Anti-doping Awareness among British and Japanese Judo CoachesYoko Tanabe1,2*, Colin Mclver3, Joyce Heron3, Satomi Suzuki4 and Takao Akama5
- *Corresponding Author:
- Yoko Tanabe
Nihon University, Japan
Tel: + 8103 59970213
E-mail: [email protected]
Received Date: March 14, 2017; Accepted Date: April 7, 2017; Published Date: April 14, 2017
Citation: Yoko Tanabe, Colin Mclver, Joyce Heron, Satomi Suzuki, Takao Akama (2017) Anti-doping Awareness among British and Japanese Judo Coaches. J Sports Med Doping Stud 7: 191. doi:10.4172/2161-0673.1000191
Copyright: © 2017 Tanabe Y, et al. This is an open-access article distributed under the terms of the Creative Commons Attribution License, which permits unrestricted use, distribution and reproduction in any medium, provided the original author and source are credited.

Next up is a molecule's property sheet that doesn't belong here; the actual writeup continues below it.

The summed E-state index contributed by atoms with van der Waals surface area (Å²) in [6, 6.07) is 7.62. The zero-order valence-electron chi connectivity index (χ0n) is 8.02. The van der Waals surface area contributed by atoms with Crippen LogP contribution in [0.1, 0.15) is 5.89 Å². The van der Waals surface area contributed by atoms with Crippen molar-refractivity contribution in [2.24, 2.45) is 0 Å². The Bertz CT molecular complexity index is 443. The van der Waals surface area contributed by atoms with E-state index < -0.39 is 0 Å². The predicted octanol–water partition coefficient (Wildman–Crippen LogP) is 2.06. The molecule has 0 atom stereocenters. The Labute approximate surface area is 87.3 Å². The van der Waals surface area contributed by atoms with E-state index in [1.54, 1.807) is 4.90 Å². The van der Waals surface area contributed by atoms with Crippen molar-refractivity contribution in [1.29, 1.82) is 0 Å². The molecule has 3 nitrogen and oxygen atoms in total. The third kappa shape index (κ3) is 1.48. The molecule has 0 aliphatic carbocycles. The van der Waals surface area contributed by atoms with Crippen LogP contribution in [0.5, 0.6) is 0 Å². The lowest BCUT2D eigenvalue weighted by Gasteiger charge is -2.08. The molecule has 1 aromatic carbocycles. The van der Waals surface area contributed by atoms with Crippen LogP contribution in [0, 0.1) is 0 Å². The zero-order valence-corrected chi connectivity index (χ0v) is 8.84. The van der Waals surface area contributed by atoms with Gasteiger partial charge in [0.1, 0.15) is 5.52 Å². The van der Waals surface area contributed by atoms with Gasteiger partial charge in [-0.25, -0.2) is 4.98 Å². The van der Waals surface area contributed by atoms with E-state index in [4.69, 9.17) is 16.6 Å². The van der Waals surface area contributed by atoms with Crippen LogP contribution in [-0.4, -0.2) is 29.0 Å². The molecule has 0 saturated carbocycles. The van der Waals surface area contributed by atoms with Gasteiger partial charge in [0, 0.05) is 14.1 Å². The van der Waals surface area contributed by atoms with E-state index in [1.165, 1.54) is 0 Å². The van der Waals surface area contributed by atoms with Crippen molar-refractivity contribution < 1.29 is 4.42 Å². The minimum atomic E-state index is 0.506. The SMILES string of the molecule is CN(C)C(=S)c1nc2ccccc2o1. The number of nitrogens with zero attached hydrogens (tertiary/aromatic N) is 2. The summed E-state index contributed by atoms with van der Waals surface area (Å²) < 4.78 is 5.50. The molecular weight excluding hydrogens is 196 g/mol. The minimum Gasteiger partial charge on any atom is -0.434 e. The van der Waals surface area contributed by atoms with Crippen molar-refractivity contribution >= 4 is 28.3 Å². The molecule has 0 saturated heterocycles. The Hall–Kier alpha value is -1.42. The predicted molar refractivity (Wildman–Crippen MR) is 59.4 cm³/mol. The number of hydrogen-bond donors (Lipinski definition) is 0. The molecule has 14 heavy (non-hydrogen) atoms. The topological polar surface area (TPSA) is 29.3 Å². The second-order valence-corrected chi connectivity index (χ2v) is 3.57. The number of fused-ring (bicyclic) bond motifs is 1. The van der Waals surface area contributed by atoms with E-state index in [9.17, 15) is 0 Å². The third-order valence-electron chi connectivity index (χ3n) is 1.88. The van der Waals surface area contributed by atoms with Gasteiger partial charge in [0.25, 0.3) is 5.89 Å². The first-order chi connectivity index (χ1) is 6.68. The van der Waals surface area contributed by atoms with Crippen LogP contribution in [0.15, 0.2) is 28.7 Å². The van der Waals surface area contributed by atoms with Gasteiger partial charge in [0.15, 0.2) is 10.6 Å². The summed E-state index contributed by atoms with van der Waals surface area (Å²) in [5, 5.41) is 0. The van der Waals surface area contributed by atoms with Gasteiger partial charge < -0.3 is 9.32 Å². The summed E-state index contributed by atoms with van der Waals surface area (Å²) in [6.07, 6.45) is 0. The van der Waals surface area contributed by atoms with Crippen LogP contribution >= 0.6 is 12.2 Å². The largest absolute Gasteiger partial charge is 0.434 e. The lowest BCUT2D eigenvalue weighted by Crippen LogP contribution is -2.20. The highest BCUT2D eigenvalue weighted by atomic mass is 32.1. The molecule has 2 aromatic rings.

Objective: To reveal the understanding among judo coaches from different countries on anti-doping, and their understanding of how this is intrinsically valuable to sport. Design: Survey study. Participants: 74 British coaches (UK coaches) and 66 Japanese coaches (JPN coaches) certified by the British Judo Association or the All Japan Judo Federation, as appropriate. Results: Most of both countries' coaches knew National Anti-Doping Organization and World Anti-Doping Agency. Almost of JPN coaches had attended an anti-doping workshop, however many of UK coaches had never attended such a workshop. There are aimed to compare the two countries’ views of doping along the social, educational, ethical, and health-related aspects. The results from Question 7.1 (I agree with the act of doping), Question 7.6 (Doping enables judoka to improve their performance), and Question 7.9 (Prohibited substances are possibly included in certain legal medicines and food supplements) were significantly different between the UK coaches and JPN coaches groups. Conclusions: Judo coaches around the world should be educated on anti-doping regimes.